Experimental music, photography, and adventures

Lake Monroe flooding

Monday, May 9th, 2011

As I’ve mentioned before, we’ve had a lot of rain this spring. So much so now that some areas are experiencing flooding. In particular, Lake Monroe reached nearly 20 feet above normal pool level, setting a new all-time record. Normal pool is 538 feet; the lake level went as high as 557.28 feet. Despite widening the floodgates, the lake overflowed the emergency dam and flooded Valley Mission Road (among others), which is a common cycling road. According to the local newspaper, Valley Mission Road is being washed away by the flooding.

I headed out late last week for a ride and decided to check out the flooding, though not in the area described above. I thought I’d check a couple of other spots.

On my way there, I saw a pond that is normally fairly small. It’s noticeably bigger than usual.


A closer look showed quite a few turtles sunning themselves on logs, including a couple of rather large snapping turtles (though I was not able to get a good shot of them).


After a while, I was at Moore’s Creek State Recreation Area, on Lake Monroe. Below you can see a lamp post that’s partially under water.


This little road normally goes through to a picnic shelter and a popular fishing area.


Here’s the picnic shelter.


This sign gives you a good idea of how much higher the water is than usual. The sign reads “Road ends in water” 300-700 feet, but yet the water is just a few feet behind the sign. This is at a boat ramp.


This next shot is not relevant to the flooding, but I was inspired by Alfred Stieglitz’s “Equivalents” series, which we studied in my photography class.


I rode a bit more …



And eventually made my way over to Moore’s Creek Road, where I expected to see some more flooding.


I thought I would be able to make my way over to Swartz Ridge road and climb up that way, but I hit flooding sooner than I expected. I couldn’t even make it to Swartz Ridge.



I thought about trying to cross the water, but it looked like it was at least knee deep, probably deeper than that. I decided to turn back.




I’ve seen this barn several times but never got a satisfactory photo of it before.


The trees and grass look so lush and green.


For the most part, the creeks didn’t seem overly deep. I guess most of the water had already rushed down to the lake by this time.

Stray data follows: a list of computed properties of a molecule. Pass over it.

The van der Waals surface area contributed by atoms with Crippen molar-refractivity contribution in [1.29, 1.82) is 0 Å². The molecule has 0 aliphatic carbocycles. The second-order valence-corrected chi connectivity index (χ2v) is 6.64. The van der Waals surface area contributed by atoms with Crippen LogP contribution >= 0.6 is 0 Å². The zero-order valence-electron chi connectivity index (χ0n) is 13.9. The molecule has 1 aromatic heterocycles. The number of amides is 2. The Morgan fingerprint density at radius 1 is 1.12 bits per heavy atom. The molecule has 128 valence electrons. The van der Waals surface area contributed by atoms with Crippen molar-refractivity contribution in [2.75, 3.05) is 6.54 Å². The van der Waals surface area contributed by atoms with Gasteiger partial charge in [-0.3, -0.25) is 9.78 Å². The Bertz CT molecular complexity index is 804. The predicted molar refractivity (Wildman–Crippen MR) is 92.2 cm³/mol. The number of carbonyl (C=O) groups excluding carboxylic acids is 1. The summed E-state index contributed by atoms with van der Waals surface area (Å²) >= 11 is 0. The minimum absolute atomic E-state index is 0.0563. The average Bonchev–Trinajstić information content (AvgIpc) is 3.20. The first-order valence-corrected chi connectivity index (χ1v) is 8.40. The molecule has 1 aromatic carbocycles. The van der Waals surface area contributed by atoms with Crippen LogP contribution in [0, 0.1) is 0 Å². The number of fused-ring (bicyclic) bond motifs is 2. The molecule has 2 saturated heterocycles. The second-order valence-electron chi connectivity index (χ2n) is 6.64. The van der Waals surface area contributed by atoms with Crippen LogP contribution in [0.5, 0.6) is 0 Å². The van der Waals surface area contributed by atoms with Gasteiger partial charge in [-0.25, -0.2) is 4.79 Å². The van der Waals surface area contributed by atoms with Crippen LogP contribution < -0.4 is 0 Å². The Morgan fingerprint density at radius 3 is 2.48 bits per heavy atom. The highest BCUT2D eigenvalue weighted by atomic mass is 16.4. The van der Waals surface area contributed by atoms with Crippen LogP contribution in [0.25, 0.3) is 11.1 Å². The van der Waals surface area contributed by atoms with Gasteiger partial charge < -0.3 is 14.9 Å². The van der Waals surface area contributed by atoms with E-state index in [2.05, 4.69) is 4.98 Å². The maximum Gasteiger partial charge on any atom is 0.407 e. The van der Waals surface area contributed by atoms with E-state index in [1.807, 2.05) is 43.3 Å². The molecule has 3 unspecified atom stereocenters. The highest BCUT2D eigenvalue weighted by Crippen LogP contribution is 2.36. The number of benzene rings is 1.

Sometime after my visit, the lake levels began to get lower. Hopefully the flooding will subside soon. I’ve read about a number of other roads being underwater. I haven’t heard about much or any damage to homes yet, but newspaper coverage has been a bit spotty. I do know that many local cycling routes are affected.


5 Responses to “Lake Monroe flooding”

  1. Bill Lambert Says:

    You guys must be getting hammered with rain. We’ve got only very minor flooding here. I hope you folks dry out soon. It is nice to see the green again, isn’t it?

  2. Pondero Says:

    That looks like a prime portage opportunity to empty roads. It wouldn’t take long for knees and below to dry out, would it? I only mention this because I saw a recent ride report in which a river portage was required. It changed my perspective.

  3. Apertome Says:

    I’m not against portaging, I’ve done it plenty of times before, but this was pretty deep. When I say at least knee deep, it may have been waist deep or deeper, it was hard to tell, and I didn’t really care to find out. I already know what’s on the other side, so aside from possibly seeing the water level on the other side, I wouldn’t have really gained much. At this point it was pretty clear that the area I hoped to see was inaccessible, anyway.

  4. Chnadra Says:

    Cool turtles!
    Peace 🙂

  5. Chandra Says:

    Cool turtles!
    Peace 🙂

    PS. Michael – sorry about the typo in my earlier comment!

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